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ID SEC. SYSTEMS CANADA v. CHECKPOINT SYSTEMS
April 24, 2002
ID SECURITY SYSTEMS CANADA, INC., PLAINTIFF
CHECKPOINT SYSTEMS, INC., DEFENDANT.
The opinion of the court was delivered by: Eduardo C. Robreno, United States District Judge
Plaintiff, ID Security Systems Canada, Inc. ("ID Security"), brought
this federal antitrust and state law action against Checkpoint Systems,
Inc. ("Checkpoint"). ID Security contends that Checkpoint has engaged in
illegal monopolization and attempted monopolization and has conspired to
restrain commerce in violation of the Sherman Antitrust Act with respect
to electronic article surveillance ("EAS") tags. Additionally, ID
Security contends that under Pennsylvania law Checkpoint interfered with
its contract with a manufacturer of EAS tags, Tokai Electronics, Ltd.
("Tokai"), engaged in unfair competition and misappropriated its trade
The parties have filed a host of motions in limine concerning the
admissibility of expert testimony and other evidentiary issues. Under the
teachings of Daubert v. Merrell DOW Pharmaceuticals, Inc., 509 U.S. 579,
113 S.Ct. 2786, 125 L.Ed.2d 469 (1993), the court held two days of
hearings and heard oral argument. This memorandum addresses all the
issues raised by the parties seriatim.
I. Standard for Admissibility of Expert
Federal Rule of Evidence 702 governs the admissibility of expert
testimony. Rule 702 provides:
If scientific, technical or other specialized
knowledge will assist the trier of fact to understand
the evidence or to determine a fact in issue, a
witness qualified as an expert by knowledge, skill,
experience, training or education, may testify thereto
in the form of an opinion or otherwise, if (1) the
testimony is based upon sufficient facts or data, (2)
the testimony is the product of reliable principles
and methods, and (3) the witness has applied the
principles and methods reliably to the facts of the
The Supreme Court in Daubert imposed upon district courts the role of a
gatekeeper, in order to "ensure that any and all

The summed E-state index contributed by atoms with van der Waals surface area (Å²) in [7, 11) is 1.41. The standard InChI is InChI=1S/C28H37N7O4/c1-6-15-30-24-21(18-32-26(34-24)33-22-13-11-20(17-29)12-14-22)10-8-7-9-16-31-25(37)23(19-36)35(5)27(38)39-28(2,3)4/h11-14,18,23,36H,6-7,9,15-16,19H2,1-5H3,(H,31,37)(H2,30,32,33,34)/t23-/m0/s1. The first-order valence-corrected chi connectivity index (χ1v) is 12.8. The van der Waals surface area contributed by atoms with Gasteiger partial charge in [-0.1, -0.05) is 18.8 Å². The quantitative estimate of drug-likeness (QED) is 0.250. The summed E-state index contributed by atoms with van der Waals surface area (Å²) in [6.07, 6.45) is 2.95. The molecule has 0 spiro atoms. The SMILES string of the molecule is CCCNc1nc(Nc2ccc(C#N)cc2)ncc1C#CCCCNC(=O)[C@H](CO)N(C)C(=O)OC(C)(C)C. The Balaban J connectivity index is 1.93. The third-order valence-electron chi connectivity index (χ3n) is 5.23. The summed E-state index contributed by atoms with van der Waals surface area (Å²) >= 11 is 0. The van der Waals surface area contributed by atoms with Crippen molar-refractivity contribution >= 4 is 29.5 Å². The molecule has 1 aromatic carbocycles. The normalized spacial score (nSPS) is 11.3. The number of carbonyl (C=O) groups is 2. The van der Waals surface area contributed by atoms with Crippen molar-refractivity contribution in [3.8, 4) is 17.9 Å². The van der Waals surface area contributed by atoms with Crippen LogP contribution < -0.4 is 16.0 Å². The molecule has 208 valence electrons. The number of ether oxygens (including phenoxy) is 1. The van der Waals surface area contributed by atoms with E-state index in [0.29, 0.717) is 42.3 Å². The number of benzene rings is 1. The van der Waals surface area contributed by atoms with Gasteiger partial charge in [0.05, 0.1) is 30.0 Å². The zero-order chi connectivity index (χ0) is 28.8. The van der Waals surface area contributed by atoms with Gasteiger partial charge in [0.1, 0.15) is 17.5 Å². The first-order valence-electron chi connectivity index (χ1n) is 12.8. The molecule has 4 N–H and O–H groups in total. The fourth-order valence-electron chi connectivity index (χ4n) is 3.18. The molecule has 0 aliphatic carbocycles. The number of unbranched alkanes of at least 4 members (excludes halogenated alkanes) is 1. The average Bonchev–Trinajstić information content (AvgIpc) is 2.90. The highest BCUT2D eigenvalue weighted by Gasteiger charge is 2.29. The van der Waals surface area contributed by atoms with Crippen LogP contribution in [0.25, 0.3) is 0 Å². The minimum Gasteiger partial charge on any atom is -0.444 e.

scientific testimony or evidence is not only relevant, but reliable."
Id. at 589, 113 S.Ct. 2786. When "faced with a proffer of expert
scientific testimony . . . the trial judge must determine at the outset,
pursuant to Rule 104(a), whether the expert is proposing to testify to (1)
scientific knowledge that (2) will assist the trier of fact to understand
or determine a fact in issue." 509 U.S. at 592, 113 S.Ct. 2786. This
gatekeeping function of the district court extends beyond scientific
testimony to "testimony based on . . . `technical' and `other
specialized' knowledge." Kumho Tire Co. v. Carmichael, 526 U.S. 137, 141,
119 S.Ct. 1167, 1171, 143 L.Ed.2d 238 (1999).
Federal Rule of Evidence 702 provides "three distinct substantive
restrictions on the admission of expert testimony: qualifications,
reliability and fit." Elcock v. Kmart Corp., 233 F.3d 734, 741 (3d Cir.
2000). The party offering the expert testimony has the burden of
establishing that the proffered testimony meets each of the three
requirements by a preponderance of the evidence. See Padillas v.
Stork—Gamco, Inc., 186 F.3d 412, 418 (3d Cir. 1999).
The first requirement, whether the witness is qualified as an expert,
has been interpreted liberally to encompass "a broad range of knowledge,
skills, and training." In re Paoli R.R. Yard PCB Litigation, 35 F.3d 717,
741 (3d Cir. 1994).
The second requirement provides that the expert's testimony is
reliable. When the expert testifies to "scientific knowledge," the
expert's opinions must be based on the "methods and procedures of
science' rather than on `subjective belief or unsupported speculation';
the expert must have `good grounds' for his or her belief." In re Paoli,
35 F.3d at 742 (citing Daubert, 509 U.S. at 590, 113 S.Ct. 2786). In
considering whether there are "good grounds" for the expert's opinions,
district courts should look at a series of factors:
(1) whether a method consists of a testable
hypothesis; (2) whether the method has been subject to
peer review; (3) the known or potential rate of
error; (4) the existence and maintenance of standards